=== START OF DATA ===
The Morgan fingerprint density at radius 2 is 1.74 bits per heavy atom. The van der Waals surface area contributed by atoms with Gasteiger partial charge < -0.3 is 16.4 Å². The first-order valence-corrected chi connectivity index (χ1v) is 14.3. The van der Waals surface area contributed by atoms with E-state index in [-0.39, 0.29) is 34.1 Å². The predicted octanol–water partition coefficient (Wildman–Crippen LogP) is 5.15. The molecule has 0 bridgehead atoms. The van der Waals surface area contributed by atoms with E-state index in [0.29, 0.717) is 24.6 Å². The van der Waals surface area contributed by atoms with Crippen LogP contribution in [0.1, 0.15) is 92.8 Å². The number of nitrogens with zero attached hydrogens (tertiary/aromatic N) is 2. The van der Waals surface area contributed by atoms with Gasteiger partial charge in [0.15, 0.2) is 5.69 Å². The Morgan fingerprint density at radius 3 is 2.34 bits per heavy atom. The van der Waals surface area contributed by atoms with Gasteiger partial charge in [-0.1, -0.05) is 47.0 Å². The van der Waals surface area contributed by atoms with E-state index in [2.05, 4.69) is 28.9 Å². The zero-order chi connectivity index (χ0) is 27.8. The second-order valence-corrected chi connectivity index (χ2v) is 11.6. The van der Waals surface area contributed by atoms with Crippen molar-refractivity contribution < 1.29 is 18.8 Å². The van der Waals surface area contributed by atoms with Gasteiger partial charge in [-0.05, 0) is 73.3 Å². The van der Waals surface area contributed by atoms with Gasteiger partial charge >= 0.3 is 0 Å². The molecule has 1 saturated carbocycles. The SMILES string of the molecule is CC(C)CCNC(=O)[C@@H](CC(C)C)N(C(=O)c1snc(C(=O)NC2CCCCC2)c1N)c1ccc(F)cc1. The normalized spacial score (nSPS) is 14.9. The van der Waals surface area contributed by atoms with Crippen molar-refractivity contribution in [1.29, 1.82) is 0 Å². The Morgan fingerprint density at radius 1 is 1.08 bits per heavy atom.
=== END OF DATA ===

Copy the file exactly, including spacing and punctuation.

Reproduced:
The Morgan fingerprint density at radius 2 is 1.74 bits per heavy atom. The van der Waals surface area contributed by atoms with Gasteiger partial charge < -0.3 is 16.4 Å². The first-order valence-corrected chi connectivity index (χ1v) is 14.3. The van der Waals surface area contributed by atoms with E-state index in [-0.39, 0.29) is 34.1 Å². The predicted octanol–water partition coefficient (Wildman–Crippen LogP) is 5.15. The molecule has 0 bridgehead atoms. The van der Waals surface area contributed by atoms with E-state index in [0.29, 0.717) is 24.6 Å². The van der Waals surface area contributed by atoms with Crippen LogP contribution in [0.1, 0.15) is 92.8 Å². The number of nitrogens with zero attached hydrogens (tertiary/aromatic N) is 2. The van der Waals surface area contributed by atoms with Gasteiger partial charge in [0.15, 0.2) is 5.69 Å². The Morgan fingerprint density at radius 3 is 2.34 bits per heavy atom. The van der Waals surface area contributed by atoms with Gasteiger partial charge in [-0.1, -0.05) is 47.0 Å². The van der Waals surface area contributed by atoms with E-state index in [2.05, 4.69) is 28.9 Å². The zero-order chi connectivity index (χ0) is 27.8. The second-order valence-corrected chi connectivity index (χ2v) is 11.6. The van der Waals surface area contributed by atoms with Crippen molar-refractivity contribution < 1.29 is 18.8 Å². The van der Waals surface area contributed by atoms with Gasteiger partial charge in [-0.05, 0) is 73.3 Å². The van der Waals surface area contributed by atoms with Gasteiger partial charge >= 0.3 is 0 Å². The molecule has 1 saturated carbocycles. The SMILES string of the molecule is CC(C)CCNC(=O)[C@@H](CC(C)C)N(C(=O)c1snc(C(=O)NC2CCCCC2)c1N)c1ccc(F)cc1. The normalized spacial score (nSPS) is 14.9. The van der Waals surface area contributed by atoms with Crippen molar-refractivity contribution in [1.29, 1.82) is 0 Å². The Morgan fingerprint density at radius 1 is 1.08 bits per heavy atom.